Most of us love nothing more than nipping down to the local supermarket for the essentials - and by that, I mean a bottle of wine.
Or two, depending on how bad the week's been.
But in one Morrisons store in Birmingham, the process of purchasing alcohol has become a little more intricate.
In the store, located off Birmingham's Hagley Road, customers will have to press a button to alert staff that they want to purchase booze, which is now locked away behind a glass door. A staff member will then come over to unlock the cabinet.
This new system was introduced in recent months, presumably as a way to tackle theft.
Kurtis Roberts was one of many who spotted the system while making a visit to the store.
The 50 year old local said: "It’s a shame Morrisons has to resort to this, but with the cost of living crisis I suppose that theft is on the increase.
"I was actually in the same aisle on the opposite side picking up a couple of bottles of coke, when the assistant asked if she could help me with my alcohol purchase.
"Another guy responded by saying that it was him that pressed the button and another guy said that he was also waiting."
Back in February, a visitor to the store wrote on Facebook: "I tried to buy some booze from Morrisons (Hagley Road) and they now have their liquor encased under lock and key.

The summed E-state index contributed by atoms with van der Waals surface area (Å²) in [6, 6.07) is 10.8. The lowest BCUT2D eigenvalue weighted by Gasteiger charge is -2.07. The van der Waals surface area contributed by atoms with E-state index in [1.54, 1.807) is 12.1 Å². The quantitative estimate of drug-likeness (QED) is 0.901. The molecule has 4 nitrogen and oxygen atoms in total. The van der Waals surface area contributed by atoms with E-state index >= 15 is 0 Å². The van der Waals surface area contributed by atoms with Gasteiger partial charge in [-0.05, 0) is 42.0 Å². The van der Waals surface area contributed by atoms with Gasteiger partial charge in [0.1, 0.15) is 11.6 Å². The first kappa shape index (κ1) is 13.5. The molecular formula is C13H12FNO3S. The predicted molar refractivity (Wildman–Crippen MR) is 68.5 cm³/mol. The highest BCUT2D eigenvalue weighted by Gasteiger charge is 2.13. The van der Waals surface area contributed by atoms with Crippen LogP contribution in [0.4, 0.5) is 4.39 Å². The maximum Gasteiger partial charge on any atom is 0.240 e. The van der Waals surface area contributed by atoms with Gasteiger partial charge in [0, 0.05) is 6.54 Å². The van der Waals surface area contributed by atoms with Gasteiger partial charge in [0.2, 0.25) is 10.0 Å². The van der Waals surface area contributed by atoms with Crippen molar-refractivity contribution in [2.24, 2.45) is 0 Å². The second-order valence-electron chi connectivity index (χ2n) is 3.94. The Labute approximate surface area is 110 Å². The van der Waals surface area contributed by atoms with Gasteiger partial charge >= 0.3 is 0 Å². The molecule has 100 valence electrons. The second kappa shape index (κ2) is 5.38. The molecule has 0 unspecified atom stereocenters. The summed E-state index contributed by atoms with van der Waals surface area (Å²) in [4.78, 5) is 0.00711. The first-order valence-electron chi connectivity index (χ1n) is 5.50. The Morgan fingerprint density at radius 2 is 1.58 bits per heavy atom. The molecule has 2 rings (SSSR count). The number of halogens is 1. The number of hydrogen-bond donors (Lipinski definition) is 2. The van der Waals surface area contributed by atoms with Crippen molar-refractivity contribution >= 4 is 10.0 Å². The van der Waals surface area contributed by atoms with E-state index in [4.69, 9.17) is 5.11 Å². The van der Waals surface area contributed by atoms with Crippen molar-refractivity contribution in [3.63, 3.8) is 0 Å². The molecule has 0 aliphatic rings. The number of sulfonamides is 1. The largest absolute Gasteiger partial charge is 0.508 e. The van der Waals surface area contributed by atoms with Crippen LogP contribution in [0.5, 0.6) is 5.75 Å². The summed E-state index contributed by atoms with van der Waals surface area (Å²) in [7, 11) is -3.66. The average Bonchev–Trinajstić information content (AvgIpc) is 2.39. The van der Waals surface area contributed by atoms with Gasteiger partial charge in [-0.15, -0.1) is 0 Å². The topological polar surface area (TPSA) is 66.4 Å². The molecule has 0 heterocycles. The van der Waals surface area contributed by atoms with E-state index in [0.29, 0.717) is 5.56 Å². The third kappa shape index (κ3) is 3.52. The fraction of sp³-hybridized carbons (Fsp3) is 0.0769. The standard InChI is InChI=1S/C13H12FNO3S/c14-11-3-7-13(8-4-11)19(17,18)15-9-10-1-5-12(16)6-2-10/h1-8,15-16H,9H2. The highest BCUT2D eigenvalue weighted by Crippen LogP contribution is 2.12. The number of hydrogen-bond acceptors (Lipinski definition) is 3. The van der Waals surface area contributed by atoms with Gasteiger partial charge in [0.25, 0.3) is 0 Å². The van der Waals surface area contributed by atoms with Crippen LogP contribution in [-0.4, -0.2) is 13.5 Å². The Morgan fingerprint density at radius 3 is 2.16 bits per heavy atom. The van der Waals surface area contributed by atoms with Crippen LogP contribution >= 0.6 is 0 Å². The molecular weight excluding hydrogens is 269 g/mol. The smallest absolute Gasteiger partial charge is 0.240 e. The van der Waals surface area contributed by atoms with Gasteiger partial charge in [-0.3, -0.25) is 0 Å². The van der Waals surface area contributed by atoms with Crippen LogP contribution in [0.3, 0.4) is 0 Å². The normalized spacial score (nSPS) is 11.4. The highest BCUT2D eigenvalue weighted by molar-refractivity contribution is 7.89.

"You now need to press the big buzzer for an authorised assistant to open up and give you booze. Which is all recorded.
"The manager told me this is their last resort or they will stop stocking spirits altogether."
A spokesperson for Morrisons told LadBible: "We are using these cabinets in a number of our stores, as are others across the industry.
"We have received good feedback from customers and have a colleague in the area and the buzzer also goes to the store headsets so customers can expect a really prompt service."
Well, this isn't the first time in recent years that supermarkets have taken steps in a bid to prevent theft.
A Co-Op store in Stoke-on-Trent sealed their cheeses in secure plastic cases in a bid to prevent shoplifters from nicking them.
At the time, a spokesperson insisted that this measure was not in response to the cost of living crisis, telling LADbible: "It is not a response to cost of living crisis and would be inaccurate to claim as such.
"Safety and security for our colleagues and customers is a number one priority and crime can be a flashpoint for violence, abuse and anti-social behaviour towards frontline shopworkers and this latest technology acts as deterrence."Featured Image Credit: Robert Evans / Alamy Stock Photo / BPM Media